Essentially, the disease score and weight loss are a reflection of the ongoing GVHD leading eventually to death. In this study, a weight loss of more than 20%, compared to the initial weight and independent of other symptoms, required us to euthanize the animals by statutory order and was taken as the end of survival. Indeed, NRG Aβ–/–DQ8tg mice survived significantly longer (mean survival 28·5 days) after huPBMC-DQ8 engraftment than do NRG mice (mean survival 17 days) (Fig. 4). Thus, although NRG Aβ–/–DQ8tg mice repopulated to a higher level, the onset of disease symptoms and development of fetal GVHD disease was delayed.

Increased human CD8 T cells in NRG mice when GVHD commenced

Both human CD4+ and CD8+ T cells have been shown to contribute to GVHD development in murine recipients [25]. Adoptive transfer of NRG Aβ–/–DQ8tg mice with DQ8-matched donor PBMCs represents, with respect to HLA-DQ8, an HLA-class II-matched transplantation which should alleviate CD4+ T cell-mediated GVHD. In contrast, donor CD8+ T cells still face xenogenic MHC class I in both recipient mouse strains. Thus, it was interesting to determine whether the GvHD, mounting more slowly in NRG Aβ–/–DQ8tg recipients, could be correlated with differences in donor T cell subsets repopulating the two strains. While exclusively human CD3+ T cells accumulated in both strains, there was no difference between strains with regard to human CD4+ or CD8+ T cells at an early time-point after repopulation (Fig. 5, day 5). However, from day 9 after repopulation onwards, the contribution of human CD8+ T cells among CD3+ cells increased specifically in NRG mice, such that by day 14 the CD8+ T cells increased twice as much compared to day 5 (60 versus 30%, respectively). Such a dramatic shift towards CD8+ T cells did not occur in NRG Aβ–/–DQ8tg mice receiving the same DQ8+ donor PBMCs. In essence, the ratio of human CD4+ and CD8+ T cells reversed within 14 days after repopulation of NRG mice, but remained relatively stable in NRG Aβ–/–DQ8tg recipients. It is concluded that the expansion of human CD8+ T cells is an early sign of xenogenic GVHD.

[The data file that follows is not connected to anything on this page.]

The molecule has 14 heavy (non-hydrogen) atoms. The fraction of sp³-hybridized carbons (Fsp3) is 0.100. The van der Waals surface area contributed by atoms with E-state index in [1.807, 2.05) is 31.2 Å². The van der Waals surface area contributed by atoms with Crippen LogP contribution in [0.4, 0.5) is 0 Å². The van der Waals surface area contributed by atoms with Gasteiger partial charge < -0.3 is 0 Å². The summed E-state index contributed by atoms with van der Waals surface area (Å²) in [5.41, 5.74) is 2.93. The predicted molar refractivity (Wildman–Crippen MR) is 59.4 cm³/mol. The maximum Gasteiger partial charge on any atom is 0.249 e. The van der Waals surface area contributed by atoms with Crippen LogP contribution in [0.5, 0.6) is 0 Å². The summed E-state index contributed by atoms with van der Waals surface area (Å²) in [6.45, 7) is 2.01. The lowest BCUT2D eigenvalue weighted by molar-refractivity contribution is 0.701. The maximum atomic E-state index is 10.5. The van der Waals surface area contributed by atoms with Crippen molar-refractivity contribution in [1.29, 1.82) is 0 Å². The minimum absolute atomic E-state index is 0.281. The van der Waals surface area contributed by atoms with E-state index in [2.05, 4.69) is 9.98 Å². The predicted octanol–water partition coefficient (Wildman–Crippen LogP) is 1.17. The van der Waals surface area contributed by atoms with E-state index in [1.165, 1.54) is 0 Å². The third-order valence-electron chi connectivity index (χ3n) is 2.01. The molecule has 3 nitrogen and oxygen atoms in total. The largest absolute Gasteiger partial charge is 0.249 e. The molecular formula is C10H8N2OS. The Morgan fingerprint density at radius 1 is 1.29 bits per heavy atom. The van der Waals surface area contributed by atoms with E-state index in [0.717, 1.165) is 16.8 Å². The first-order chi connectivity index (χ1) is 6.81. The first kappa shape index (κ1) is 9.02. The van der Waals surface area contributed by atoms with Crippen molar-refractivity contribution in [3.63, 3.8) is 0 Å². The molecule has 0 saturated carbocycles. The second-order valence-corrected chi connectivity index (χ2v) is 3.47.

figure

Figure 5. Repopulation by CD4+ and CD8+ T cells at different time-points following adoptive human peripheral blood mononuclear cells (huPBMC)-DQ8 transfer. The engraftment by huPBMC-DQ8 was monitored with respect to human CD4+ and CD8+ T cells by flow cytometry on the time-points indicated following transfer. Each symbol represents an individual mouse. Statistically significant differences are noted in the figure.

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Human CD8+ T cell infiltration into organs is increased in NRG recipients

As we found that human CD8+ T cells are a population expanding at an early time when GVHD develops in NRG mice, we asked whether these T cells are responsible for the liver damage, detected as an increased in serum ALT levels (see Fig. 3c). Therefore, we analysed liver sections by immunohistochemical staining (IHC) for human CD8 (Fig. 6a). A massive, high-grade infiltration by mononuclear cells, many being CD8+ and spreading into the peripheral liver parenchyma, is seen in NRG recipients (Fig. 6a, bottom panels). In some sections, single hepatocytes were found to be necrotic: a hallmark for ongoing liver injury. In contrast to the NRG mice, infiltrates were less pronounced in NRG Aβ–/–DQ8tg mice, also showing far fewer CD8+ T cells (Fig. 6a). Non-humanized mice (non-hu) showed no infiltrates (Fig. 6a, top panels). The skin is a further organ affected typically by GVHD. In both mouse strains we observed macroscopically alterations of skin texture such as hyperkeratosis, scleroderma and desquamation, as used for clinical score grading. As expected, histological examination confirmed these observations. The skin surface appeared undulated and signs of fibrosis, folliculitis and steatitis were evident within the hypodermis [see arrows in Fig. 6, haematoxylin and eosin (H&E) staining]. Notably, these observations tended to be more severe in NRG control mice compared to NRG Aβ–/–DQ8tg mice. As GVHD is a systemic disease, we consequently also detected huCD8 T cells in other organs, such as kidney and intestine. Again, infiltrates were less pronounced in NRG Aβ–/–DQ8tg mice compared to NRG mice (Fig. 6a).